Saudi business conditions hit 10-month high as sales, jobs climb
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Saudi business conditions hit 10-month high as sales, jobs climb

Saudi business conditions hit 10-month high as sales, jobs climb

Business activity in Saudi Arabia grew at the fastest pace since the beginning of the year, fueled by a sharp rise in sales and strengthening sentiment

Business activity in Saudi Arabia grew at the fastest pace since the beginning of the year, fueled by a sharp rise in sales and strengthening sentiment.

Non-oil private sector activity in the kingdom rose to the highest level since January, according to IHS Markit’s Purchasing Managers’ Index. The gauge was well above the 50 mark that separates growth from contraction.

It’s welcome news, but there’s still catching up to do in order to overcome the coronavirus slowdown, the report said. Concerns that the virus may flare up again still cloud the outlook. Meanwhile, employment figures returned to growth last month, though “only fractionally overall,” according to the report.

The Saudi PMI “pointed to an economy getting back on its feet in November,” wrote David Owen, an economist at IHS Markit. “However, most of the key series remain off their trend level, hinting at a continued gap between the economy’s current conditions and its pre-Covid momentum.”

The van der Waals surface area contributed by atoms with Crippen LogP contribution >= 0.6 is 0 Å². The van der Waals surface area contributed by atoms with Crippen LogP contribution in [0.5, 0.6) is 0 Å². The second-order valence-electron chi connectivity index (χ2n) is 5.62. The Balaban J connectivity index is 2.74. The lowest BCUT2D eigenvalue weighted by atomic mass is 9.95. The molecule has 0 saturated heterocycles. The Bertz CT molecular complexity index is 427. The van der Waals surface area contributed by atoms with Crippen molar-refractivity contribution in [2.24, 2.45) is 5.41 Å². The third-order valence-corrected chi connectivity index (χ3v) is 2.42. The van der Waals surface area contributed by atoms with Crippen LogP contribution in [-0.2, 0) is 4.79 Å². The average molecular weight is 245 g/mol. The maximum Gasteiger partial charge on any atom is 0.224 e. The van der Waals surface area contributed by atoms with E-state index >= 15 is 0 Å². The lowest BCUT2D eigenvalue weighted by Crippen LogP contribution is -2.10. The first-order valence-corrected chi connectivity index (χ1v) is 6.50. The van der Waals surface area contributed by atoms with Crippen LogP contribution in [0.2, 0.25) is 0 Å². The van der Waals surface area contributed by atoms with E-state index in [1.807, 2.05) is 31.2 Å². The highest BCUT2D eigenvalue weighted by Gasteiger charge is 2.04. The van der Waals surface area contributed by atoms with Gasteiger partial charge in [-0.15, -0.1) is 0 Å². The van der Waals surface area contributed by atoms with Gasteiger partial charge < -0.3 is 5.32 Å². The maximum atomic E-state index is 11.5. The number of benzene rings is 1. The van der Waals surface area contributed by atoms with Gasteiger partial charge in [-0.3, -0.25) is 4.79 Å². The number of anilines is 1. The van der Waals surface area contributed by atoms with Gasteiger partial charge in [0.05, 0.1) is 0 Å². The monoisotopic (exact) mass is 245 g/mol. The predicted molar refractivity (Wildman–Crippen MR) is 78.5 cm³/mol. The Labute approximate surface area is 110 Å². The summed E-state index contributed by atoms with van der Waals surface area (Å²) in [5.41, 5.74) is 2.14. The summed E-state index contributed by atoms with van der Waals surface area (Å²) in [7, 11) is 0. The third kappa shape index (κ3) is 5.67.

Saudi PMI rose to 54.7 from 51 in October, the strongest improvement since January.

Read: Saudi non-oil private sector business activity improves to highest in 8 months

An increase in new work and better market conditions were highlighted, while both domestic and foreign sales rose, marking only the second upturn in new export orders since February.

Business confidence rose to the highest in 10 months, as companies were encouraged by an easing in lockdown measures and news about effective vaccines.

There were more private-sector investments along with efforts to raise inventories.

Some firms delayed payments to suppliers as cash flow was still weak and there were reports of low raw material supply leading to increased cost pressures.

The rate of input price inflation increased from October and was one of the steepest in the last five years.

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